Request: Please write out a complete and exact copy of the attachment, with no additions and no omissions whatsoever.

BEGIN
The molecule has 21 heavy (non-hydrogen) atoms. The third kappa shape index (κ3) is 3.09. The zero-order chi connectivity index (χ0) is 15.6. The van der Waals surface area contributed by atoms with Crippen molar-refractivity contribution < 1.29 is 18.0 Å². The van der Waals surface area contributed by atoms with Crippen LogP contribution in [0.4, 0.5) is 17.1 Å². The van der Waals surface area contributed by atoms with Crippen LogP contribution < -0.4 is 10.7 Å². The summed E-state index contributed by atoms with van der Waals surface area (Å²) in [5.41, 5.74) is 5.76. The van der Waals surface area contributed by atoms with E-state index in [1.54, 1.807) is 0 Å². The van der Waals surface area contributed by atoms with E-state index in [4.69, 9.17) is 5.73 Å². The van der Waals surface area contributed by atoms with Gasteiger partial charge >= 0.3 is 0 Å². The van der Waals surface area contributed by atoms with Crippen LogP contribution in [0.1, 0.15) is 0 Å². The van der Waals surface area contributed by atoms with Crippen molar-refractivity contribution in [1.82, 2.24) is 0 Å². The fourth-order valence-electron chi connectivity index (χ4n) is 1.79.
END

The molecule has 21 heavy (non-hydrogen) atoms. The third kappa shape index (κ3) is 3.09. The zero-order chi connectivity index (χ0) is 15.6. The van der Waals surface area contributed by atoms with Crippen molar-refractivity contribution < 1.29 is 18.0 Å². The van der Waals surface area contributed by atoms with Crippen LogP contribution in [0.4, 0.5) is 17.1 Å². The van der Waals surface area contributed by atoms with Crippen LogP contribution < -0.4 is 10.7 Å². The summed E-state index contributed by atoms with van der Waals surface area (Å²) in [5.41, 5.74) is 5.76. The van der Waals surface area contributed by atoms with E-state index in [1.54, 1.807) is 0 Å². The van der Waals surface area contributed by atoms with E-state index in [4.69, 9.17) is 5.73 Å². The van der Waals surface area contributed by atoms with Gasteiger partial charge >= 0.3 is 0 Å². The van der Waals surface area contributed by atoms with Crippen LogP contribution in [0.1, 0.15) is 0 Å². The van der Waals surface area contributed by atoms with Crippen molar-refractivity contribution in [1.82, 2.24) is 0 Å². The fourth-order valence-electron chi connectivity index (χ4n) is 1.79.